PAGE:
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Story by The Wall Street Journal

U.S. oil prices fell to a new six-year low Thursday as a combination of worries about global economic growth to a strengthening dollar, increasing crude supplies and a major U.S. refinery outage weighed on the market.

Light sweet crude for September delivery fell $1.07, or 2.5%, to $42.23 a barrel, slipping below the low for the year set Tuesday and touching its lowest point since March 3, 2009. It was the latest new blow for oil prices, which have been in a 14-month tailspin as surging U.S. production and an unwillingness on the world’s oil cartel to cut back on production have led to abundant supplies.

The U.S. oil benchmark has now fallen more than 31% since topping out this year in early June and is down more than 60% since June of last year, as the full scope of booming U.S. production became clear and the world’s oil cartel refused to cut back on production in an effort to maintain market share rather than shore up prices. Analysts say there is little on the horizon that would suggest a reversal in crude anytime soon, and some say it could soon break below $40 a barrel—an unthinkable milestone just one year ago.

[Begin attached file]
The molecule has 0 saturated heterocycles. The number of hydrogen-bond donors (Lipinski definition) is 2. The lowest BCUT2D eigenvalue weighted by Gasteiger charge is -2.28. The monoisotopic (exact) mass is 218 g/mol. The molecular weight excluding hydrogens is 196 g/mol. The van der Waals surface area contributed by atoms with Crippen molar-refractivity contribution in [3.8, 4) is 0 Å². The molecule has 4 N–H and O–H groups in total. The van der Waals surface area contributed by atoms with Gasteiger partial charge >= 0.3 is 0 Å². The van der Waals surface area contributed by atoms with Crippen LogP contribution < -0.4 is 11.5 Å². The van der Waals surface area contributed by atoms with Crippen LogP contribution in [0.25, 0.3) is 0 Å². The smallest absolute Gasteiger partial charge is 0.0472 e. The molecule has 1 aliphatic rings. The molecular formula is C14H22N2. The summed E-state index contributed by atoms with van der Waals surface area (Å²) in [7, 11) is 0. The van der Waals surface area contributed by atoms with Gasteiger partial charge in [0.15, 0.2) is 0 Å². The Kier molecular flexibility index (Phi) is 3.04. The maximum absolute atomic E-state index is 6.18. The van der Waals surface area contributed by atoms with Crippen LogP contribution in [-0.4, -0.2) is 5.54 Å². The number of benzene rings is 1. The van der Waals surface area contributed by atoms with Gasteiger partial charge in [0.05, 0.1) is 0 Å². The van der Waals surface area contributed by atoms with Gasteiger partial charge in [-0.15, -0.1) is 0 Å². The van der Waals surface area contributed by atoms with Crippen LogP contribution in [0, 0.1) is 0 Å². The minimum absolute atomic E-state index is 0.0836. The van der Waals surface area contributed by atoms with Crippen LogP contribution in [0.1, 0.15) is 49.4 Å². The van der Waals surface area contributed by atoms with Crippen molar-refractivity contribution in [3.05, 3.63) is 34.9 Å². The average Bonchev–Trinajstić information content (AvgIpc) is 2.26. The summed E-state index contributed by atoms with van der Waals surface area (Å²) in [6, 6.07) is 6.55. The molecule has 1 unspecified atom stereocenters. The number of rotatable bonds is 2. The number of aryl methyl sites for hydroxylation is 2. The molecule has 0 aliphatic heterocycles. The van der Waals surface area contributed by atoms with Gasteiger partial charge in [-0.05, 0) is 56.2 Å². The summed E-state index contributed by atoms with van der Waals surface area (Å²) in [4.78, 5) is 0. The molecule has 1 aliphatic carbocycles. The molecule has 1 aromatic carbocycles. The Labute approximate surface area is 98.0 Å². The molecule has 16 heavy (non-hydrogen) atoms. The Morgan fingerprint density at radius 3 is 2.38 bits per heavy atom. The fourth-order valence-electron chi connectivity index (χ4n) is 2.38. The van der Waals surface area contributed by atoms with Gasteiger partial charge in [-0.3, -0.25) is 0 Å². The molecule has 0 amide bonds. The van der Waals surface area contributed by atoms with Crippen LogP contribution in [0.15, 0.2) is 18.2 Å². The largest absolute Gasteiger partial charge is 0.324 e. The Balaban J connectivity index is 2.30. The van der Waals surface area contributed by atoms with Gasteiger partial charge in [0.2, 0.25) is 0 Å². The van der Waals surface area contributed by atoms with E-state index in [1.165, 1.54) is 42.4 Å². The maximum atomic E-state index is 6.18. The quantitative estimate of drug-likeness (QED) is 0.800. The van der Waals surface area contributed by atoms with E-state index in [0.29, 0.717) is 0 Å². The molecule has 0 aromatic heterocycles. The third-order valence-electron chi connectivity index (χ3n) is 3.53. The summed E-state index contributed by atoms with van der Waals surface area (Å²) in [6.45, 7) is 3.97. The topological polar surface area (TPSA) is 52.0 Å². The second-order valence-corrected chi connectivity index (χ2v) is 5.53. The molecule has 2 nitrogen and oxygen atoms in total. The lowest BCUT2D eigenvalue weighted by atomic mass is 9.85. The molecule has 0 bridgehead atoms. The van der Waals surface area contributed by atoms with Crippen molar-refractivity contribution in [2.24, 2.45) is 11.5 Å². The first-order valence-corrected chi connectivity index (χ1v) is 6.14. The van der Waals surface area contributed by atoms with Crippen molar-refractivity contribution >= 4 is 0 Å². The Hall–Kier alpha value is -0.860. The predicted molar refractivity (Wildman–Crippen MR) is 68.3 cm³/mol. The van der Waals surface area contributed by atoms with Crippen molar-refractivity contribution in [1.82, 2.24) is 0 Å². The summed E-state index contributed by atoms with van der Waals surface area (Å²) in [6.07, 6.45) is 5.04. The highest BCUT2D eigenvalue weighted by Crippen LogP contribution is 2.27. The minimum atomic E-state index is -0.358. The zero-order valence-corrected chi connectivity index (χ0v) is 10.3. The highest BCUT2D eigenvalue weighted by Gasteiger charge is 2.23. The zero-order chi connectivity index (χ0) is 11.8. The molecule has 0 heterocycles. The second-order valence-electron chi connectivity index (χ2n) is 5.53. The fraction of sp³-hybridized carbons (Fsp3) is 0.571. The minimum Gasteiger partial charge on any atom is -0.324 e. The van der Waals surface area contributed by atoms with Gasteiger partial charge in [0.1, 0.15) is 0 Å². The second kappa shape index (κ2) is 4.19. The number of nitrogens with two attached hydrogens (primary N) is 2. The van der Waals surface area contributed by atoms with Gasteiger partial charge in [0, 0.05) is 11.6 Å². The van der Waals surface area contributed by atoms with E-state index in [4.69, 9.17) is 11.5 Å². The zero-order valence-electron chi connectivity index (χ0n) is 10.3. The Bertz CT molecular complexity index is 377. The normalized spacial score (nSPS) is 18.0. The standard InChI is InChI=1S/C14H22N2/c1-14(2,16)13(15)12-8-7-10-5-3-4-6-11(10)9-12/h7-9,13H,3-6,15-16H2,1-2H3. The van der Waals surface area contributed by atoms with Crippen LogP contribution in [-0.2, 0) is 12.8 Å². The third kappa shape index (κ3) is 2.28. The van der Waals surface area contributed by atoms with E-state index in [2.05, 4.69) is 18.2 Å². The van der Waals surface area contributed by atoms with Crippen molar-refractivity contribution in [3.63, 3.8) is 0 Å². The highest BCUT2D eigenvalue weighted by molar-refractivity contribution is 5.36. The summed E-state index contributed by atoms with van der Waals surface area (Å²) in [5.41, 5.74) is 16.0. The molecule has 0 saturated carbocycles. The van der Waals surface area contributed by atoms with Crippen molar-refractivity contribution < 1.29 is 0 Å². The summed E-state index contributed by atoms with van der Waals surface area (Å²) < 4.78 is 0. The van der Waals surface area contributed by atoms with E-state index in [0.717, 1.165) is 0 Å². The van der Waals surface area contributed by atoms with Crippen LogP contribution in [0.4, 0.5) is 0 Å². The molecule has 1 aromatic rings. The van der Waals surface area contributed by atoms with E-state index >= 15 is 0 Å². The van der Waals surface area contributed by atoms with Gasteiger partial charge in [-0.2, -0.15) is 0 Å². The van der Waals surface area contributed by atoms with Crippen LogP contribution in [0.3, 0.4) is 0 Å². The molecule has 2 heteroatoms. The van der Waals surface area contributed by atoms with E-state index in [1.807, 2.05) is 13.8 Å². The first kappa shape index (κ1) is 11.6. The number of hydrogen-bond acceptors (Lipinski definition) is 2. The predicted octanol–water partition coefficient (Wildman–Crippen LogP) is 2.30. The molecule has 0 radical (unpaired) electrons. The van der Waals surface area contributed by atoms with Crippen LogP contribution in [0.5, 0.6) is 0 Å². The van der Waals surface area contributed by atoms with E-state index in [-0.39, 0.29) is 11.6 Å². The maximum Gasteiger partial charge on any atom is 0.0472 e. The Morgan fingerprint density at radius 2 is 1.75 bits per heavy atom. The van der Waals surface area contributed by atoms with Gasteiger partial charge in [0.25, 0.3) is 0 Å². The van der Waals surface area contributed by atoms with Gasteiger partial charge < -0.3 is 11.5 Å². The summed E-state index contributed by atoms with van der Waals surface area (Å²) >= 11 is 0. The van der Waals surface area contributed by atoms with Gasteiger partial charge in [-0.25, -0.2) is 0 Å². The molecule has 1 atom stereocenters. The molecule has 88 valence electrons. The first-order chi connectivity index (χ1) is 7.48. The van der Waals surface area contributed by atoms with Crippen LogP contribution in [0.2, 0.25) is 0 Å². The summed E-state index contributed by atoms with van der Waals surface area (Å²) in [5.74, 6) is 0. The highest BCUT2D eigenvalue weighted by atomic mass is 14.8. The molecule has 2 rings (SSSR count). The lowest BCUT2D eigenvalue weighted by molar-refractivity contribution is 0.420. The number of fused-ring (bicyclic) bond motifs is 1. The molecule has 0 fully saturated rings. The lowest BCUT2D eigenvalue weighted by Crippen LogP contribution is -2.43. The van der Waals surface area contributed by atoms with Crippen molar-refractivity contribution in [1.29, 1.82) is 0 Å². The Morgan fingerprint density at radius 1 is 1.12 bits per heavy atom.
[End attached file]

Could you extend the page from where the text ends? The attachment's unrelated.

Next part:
“We are now trading at levels not seen since the depths of the great recession,” said Stephen Schork, president of research consultancy The Schork Group. “The overall trend in this market is very bearish.”

On Thursday, analysts said macroeconomic factors including a strengthening dollar and continued concerns about growth in China, a key driver of oil demand growth, in the wake of its currency devaluation earlier in the week weighed on prices.

“It’s more of a macro mood play because of the concerns about the global economy,” said Phil Flynn, senior account executive at brokerage Price Futures Group in Chicago.

Still, the outage of a 290,000-barrel-a-day distillation unit at BP PLC’s Whiting refinery in Indiana was expected to reduce commercial crude demand, further adding to stockpiles. Other U.S. refineries are starting to slow production and approach maintenance season now that the U.S. is past the peak of summer driving demand.

Meanwhile, the U.S. Energy Information Administration said Thursday that Iran could begin selling as much as 100,000 barrels a day from storage before the end of the year. That came one day after the International Energy Agency said Iraq oil production rose to an all-time record of 4.2 million barrels a day in July, adding to global supplies.

The global Brent crude contract fell 44 cents, or 0.9%, to $49.22 a barrel Thursday.

In refined product markets, gasoline futures fell 4.94 cents, or 2.8%, to $1.7141 a gallon, while diesel futures fell 1.82 cents, or 1.2%, to $1.5687 a gallon.